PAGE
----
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New figures show the leading causes of insolvency in 2015

At the end of 2016, insolvency trade body R3 released findings into the leading causes of insolvency in 2015 with living beyond means, reduced income levels and relationship breakdowns amongst the top causes.

The figures show not only the reasons why people enter into insolvency but also the clear differences between why men and women enter into bankruptcy. However, these figures only deal with bankruptcies, not any other personal insolvency procedure and it is worth being aware that those statistics may point towards a slightly different trend than what is shown below.

In 2015, 26% of bankruptcies where related to trading problems, such as the bankrupt’s company running into trouble, this is a 1% increase on 2014. Of the total bankruptcies for 2015, trading problems accounted for 3005 bankruptcies for men (34%) and 795 bankruptcies for women (13%) showcasing that men’s finances are significantly more affected by the business they own/work for than the finances of their female counterparts. However, this does not take into account or showcase the current numbers of men and women who are self-employed.

However, it was non-trading problems that had a significant impact on the finances of those who went bankrupt accounting for 5915 bankruptcies for men and 5180 bankruptcies for women. For both, the most common cause of bankruptcy was living beyond their means with 995 bankruptcies for men and 1110 for women.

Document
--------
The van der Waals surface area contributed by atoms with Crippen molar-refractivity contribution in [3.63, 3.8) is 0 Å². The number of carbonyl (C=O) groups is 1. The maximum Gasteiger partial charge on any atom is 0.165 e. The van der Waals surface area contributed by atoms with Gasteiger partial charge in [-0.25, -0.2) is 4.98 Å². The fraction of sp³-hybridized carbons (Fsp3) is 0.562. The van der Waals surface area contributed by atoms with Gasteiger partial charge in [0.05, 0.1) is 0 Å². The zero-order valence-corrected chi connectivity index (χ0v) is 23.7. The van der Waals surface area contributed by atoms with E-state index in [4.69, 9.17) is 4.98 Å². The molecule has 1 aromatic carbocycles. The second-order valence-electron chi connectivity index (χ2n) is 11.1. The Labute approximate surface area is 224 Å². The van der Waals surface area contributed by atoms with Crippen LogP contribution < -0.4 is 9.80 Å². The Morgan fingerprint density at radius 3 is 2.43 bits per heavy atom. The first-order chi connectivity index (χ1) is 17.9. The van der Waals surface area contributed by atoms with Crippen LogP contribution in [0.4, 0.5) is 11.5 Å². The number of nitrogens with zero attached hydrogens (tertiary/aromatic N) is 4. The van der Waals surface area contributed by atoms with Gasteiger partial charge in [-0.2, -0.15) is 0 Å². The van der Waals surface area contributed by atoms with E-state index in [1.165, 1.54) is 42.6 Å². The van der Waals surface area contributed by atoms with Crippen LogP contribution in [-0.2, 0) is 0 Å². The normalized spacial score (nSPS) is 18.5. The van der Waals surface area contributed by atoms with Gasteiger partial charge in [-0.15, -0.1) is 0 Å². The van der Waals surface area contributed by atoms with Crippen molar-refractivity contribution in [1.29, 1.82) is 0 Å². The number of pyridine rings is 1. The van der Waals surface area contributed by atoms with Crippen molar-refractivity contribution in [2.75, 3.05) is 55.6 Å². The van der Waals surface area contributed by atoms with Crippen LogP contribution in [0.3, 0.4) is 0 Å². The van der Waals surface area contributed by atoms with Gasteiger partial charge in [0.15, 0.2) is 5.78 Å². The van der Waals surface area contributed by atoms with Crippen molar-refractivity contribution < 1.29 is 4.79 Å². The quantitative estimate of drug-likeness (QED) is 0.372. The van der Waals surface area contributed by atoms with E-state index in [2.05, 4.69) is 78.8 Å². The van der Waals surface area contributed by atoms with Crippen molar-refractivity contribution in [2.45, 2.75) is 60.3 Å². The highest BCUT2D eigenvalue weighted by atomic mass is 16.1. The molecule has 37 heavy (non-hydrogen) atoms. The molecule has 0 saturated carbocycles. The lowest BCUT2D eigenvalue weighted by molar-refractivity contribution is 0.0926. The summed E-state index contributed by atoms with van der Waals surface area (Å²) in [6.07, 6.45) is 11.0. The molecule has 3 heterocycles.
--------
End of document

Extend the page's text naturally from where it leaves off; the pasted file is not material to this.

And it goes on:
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That is where the similarities end however as the second and third most common non trading bankruptcy causes for men are work related and those for women are more personal/household related. For men, 990 bankruptcies were caused by management failure and 920 were caused by a loss of job for the bankrupt; in contrast for women, 1075 bankruptcies were caused by a relationship breakdown and 750 caused by a significant reduction in household income.

These findings again point to the importance of work on the finances of men whereas for women their financial security comes from maintaining steady finances in their household. R3 spokesperson Cathy Williams agrees in her comments on the findings; “The notable thing about the statistics is the different financial situations men and women face. For men, it’s often the failure of their business or the loss of their job that leads to this situation.

“On the other hand, women’s bankruptcies are disproportionately linked to relationship breakdown or a fall in household income…. Careful budgeting and seeking early professional advice – rather than getting deeper into debt – can help.”

Despite these figures, the number of bankruptcies have fallen steadily over the course of recent years, as have the number of insolvencies in general. This has been put down to changes in the economy and the increased uptake in other personal insolvency procedures such as Individual Voluntary Arrangements (IVA) and Debt Relief Orders (DRO).

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